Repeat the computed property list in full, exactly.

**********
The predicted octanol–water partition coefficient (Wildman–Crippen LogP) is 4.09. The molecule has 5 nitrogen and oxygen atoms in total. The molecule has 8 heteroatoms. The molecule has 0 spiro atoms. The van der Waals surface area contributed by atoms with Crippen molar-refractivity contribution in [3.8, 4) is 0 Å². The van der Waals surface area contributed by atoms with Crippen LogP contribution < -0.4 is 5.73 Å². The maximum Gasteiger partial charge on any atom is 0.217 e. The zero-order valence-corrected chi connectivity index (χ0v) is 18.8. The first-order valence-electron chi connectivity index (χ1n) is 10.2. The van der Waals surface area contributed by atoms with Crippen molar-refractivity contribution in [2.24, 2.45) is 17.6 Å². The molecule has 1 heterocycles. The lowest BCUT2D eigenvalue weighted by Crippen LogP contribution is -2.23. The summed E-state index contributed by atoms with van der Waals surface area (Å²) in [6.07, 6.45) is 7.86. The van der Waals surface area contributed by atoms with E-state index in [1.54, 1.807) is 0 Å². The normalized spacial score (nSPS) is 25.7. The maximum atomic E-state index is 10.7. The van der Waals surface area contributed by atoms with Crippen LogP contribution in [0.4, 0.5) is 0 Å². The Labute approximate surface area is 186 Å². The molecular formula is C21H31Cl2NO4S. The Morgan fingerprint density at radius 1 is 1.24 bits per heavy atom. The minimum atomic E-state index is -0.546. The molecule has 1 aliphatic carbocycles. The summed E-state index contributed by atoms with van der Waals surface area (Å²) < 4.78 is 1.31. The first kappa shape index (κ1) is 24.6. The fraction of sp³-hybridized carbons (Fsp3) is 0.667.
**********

The predicted octanol–water partition coefficient (Wildman–Crippen LogP) is 4.09. The molecule has 5 nitrogen and oxygen atoms in total. The molecule has 8 heteroatoms. The molecule has 0 spiro atoms. The van der Waals surface area contributed by atoms with Crippen molar-refractivity contribution in [3.8, 4) is 0 Å². The van der Waals surface area contributed by atoms with Crippen LogP contribution < -0.4 is 5.73 Å². The maximum Gasteiger partial charge on any atom is 0.217 e. The zero-order valence-corrected chi connectivity index (χ0v) is 18.8. The first-order valence-electron chi connectivity index (χ1n) is 10.2. The van der Waals surface area contributed by atoms with Crippen molar-refractivity contribution in [2.24, 2.45) is 17.6 Å². The molecule has 1 heterocycles. The lowest BCUT2D eigenvalue weighted by Crippen LogP contribution is -2.23. The summed E-state index contributed by atoms with van der Waals surface area (Å²) in [6.07, 6.45) is 7.86. The van der Waals surface area contributed by atoms with E-state index in [1.54, 1.807) is 0 Å². The normalized spacial score (nSPS) is 25.7. The maximum atomic E-state index is 10.7. The van der Waals surface area contributed by atoms with Crippen LogP contribution in [0.4, 0.5) is 0 Å². The Labute approximate surface area is 186 Å². The molecular formula is C21H31Cl2NO4S. The Morgan fingerprint density at radius 1 is 1.24 bits per heavy atom. The minimum atomic E-state index is -0.546. The molecule has 1 aliphatic carbocycles. The summed E-state index contributed by atoms with van der Waals surface area (Å²) < 4.78 is 1.31. The first kappa shape index (κ1) is 24.6. The fraction of sp³-hybridized carbons (Fsp3) is 0.667.